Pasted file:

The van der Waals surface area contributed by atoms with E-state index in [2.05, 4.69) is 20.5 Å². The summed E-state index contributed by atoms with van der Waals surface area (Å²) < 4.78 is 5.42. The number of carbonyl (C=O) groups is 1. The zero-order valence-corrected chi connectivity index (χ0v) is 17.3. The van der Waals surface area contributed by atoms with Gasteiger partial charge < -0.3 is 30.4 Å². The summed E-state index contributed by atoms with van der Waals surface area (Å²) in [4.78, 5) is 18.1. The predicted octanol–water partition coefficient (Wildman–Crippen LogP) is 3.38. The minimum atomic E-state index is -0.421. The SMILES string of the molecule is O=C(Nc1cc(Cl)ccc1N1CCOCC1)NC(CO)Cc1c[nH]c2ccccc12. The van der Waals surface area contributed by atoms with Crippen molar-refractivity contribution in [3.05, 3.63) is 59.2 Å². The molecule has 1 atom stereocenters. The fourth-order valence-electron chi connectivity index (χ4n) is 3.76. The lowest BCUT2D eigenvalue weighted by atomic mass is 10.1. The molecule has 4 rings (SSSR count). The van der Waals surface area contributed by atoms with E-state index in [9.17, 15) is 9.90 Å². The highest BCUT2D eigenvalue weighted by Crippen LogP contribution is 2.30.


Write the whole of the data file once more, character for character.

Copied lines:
The van der Waals surface area contributed by atoms with E-state index in [2.05, 4.69) is 20.5 Å². The summed E-state index contributed by atoms with van der Waals surface area (Å²) < 4.78 is 5.42. The number of carbonyl (C=O) groups is 1. The zero-order valence-corrected chi connectivity index (χ0v) is 17.3. The van der Waals surface area contributed by atoms with Gasteiger partial charge < -0.3 is 30.4 Å². The summed E-state index contributed by atoms with van der Waals surface area (Å²) in [4.78, 5) is 18.1. The predicted octanol–water partition coefficient (Wildman–Crippen LogP) is 3.38. The minimum atomic E-state index is -0.421. The SMILES string of the molecule is O=C(Nc1cc(Cl)ccc1N1CCOCC1)NC(CO)Cc1c[nH]c2ccccc12. The van der Waals surface area contributed by atoms with Crippen molar-refractivity contribution in [3.05, 3.63) is 59.2 Å². The molecule has 1 atom stereocenters. The fourth-order valence-electron chi connectivity index (χ4n) is 3.76. The lowest BCUT2D eigenvalue weighted by atomic mass is 10.1. The molecule has 4 rings (SSSR count). The van der Waals surface area contributed by atoms with E-state index in [9.17, 15) is 9.90 Å². The highest BCUT2D eigenvalue weighted by Crippen LogP contribution is 2.30.